The next morning an early start was made for the famous Mt. Mica mine, located about 1½ miles east of the village of Paris. (Fig. 1, Plate 15.) It was only a short run from Norway thru the towns of South Paris and Paris, and we were soon on the spot known to all mineralogists. Mt. Mica has an approximate elevation of 900 feet and from its summit affords a fine view of the immediate vicinity. Along the roadway leading up to the mine many large blocks of purple lepidolite were noted, in fact this mineral was extremely plentiful both here and at Mt. Apatite. No work was in progress and the deeper parts of the pit were filled with water. Mr. Loren B. Merrill, the owner, had worked the mine for about four months during the previous year and discontinued when the water froze over. There were several pockets in evidence and these were filled with water but in the decomposed clevelandite at the bottom a few slender crystals of transparent green tourmaline were found. Most of the quarry waste has been dumped into abandoned workings, and by exploring this material we found enough specimens to fill our bags. Among the minerals were biotite, clevelandite (the variety of albite) cookeite, muscovite enclosing slender crystals of green tourmaline, lepidolite of varying degrees of texture and of purple hues, massive pink and green beryl, pink montmorillonite, pink and green tourmalines in the solid pegmatite, making attractive cabinet specimens, and garnets upon which were noted minute crystals of autunite. Black tourmaline crystals were plentiful, but as usual were hard to remove without fracture. Microscopic crystals of green tourmaline were also found. This mine relies wholly upon the production of tourmalines to keep it in operation and in this respect it is unlike the quarries at Mt. Apatite where the mining of tourmalines is incidental to the production of feldspar. The gem-bearing zone lies below a schist capping and dips at such an angle that as the work progresses more overhead rock has to be removed. The result is that mining at Mt. Mica is growing more expensive and unless methods other than open mining with its hand drilling and a one-horse windlass are adopted it cannot help becoming extinct.
At the foot of Mt. Mica, on land of James E. Bowker, there is an outcrop of pale rose-colored quartz and no doubt a few blasts to remove the surface material. would produce specimens of a deeper color. Some of the quartz is semi-transparent and of the asteriated variety, polished spheres of which when held before a single flame-show by the transmitted light a six, twelve or eighteen-rayed star, this latter feature depending upon the transparency of the stone, which in turn is influenced by the number of needle-like inclusions that cause this phenomenon.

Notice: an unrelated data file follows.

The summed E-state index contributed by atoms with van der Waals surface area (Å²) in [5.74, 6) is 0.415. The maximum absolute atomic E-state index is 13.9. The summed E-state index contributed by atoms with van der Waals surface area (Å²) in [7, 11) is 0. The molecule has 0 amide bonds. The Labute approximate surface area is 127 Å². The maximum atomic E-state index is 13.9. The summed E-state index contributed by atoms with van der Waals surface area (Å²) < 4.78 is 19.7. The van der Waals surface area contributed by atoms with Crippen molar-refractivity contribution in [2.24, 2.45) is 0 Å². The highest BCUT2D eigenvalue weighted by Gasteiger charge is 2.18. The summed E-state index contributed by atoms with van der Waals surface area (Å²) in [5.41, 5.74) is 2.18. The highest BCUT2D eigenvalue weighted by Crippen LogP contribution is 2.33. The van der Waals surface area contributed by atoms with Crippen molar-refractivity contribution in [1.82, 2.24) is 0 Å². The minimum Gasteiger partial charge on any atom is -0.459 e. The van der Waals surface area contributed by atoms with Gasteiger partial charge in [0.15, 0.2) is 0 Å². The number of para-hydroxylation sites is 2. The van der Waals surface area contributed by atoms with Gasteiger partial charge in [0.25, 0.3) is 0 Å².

After lunch a call was made on Mr. Merrill, the owner of the Mt. Mica mine, who during our short stay made our visit of much interest. In addition to Mt. Mica specimens, Mr. Merrill has a fine collection of other minerals which are attractively displayed. We were shown large sections of gem green tourmaline crystals, including a smooth nodule weighing 411 carats, which is probably the largest flawless piece of transparent green tourmaline known and its value in dollars runs into the hundreds. On Mr. Merrill's property is a most interesting stone wall. One hears of stone wall geology but here is stone wall mineralogy. The wall is built of large crystals of quartz of varying shades from white to smoky, blocks of purple lepidolite, rose quartz, amblygonite, clevelandite, mica and other minerals from the Mt. Mica mine, the whole making a very attractive and unique display of minerals.
The rest of the day was spent at the Ordway farm, located in the town of Norway. (Fig. 3, Plate 16.) Mr. Hamilton, our host and guide, discovered this locality some years before, and put in - a few blasts by permission of the owner. Here was observed an outcrop of fine grained granite thru which ran a single pegmatite vein. This vein was made up mostly of an opaque smoky quartz and attached to the walls of the granite adjoining either side of the vein were beautiful white orthoclase crystals. It was difficult to extract the hard matrix, to which were attached the fragile crystals. However, a number of orthoclase crystals were obtained, one specimen in particular being a perfect crystal about two inches long and one inch thick jutting out from the matrix. Broken fragments of columbite crystals were also found. Further blasting on this property was stopped by the owner, which is unfortunate, as there is every evidence that more orthoclase crystals could be obtained. It is a fact indeed that almost everyone who owns a piece of land in Oxford County upon which there is an outcrop of rock believes he has a gem mine.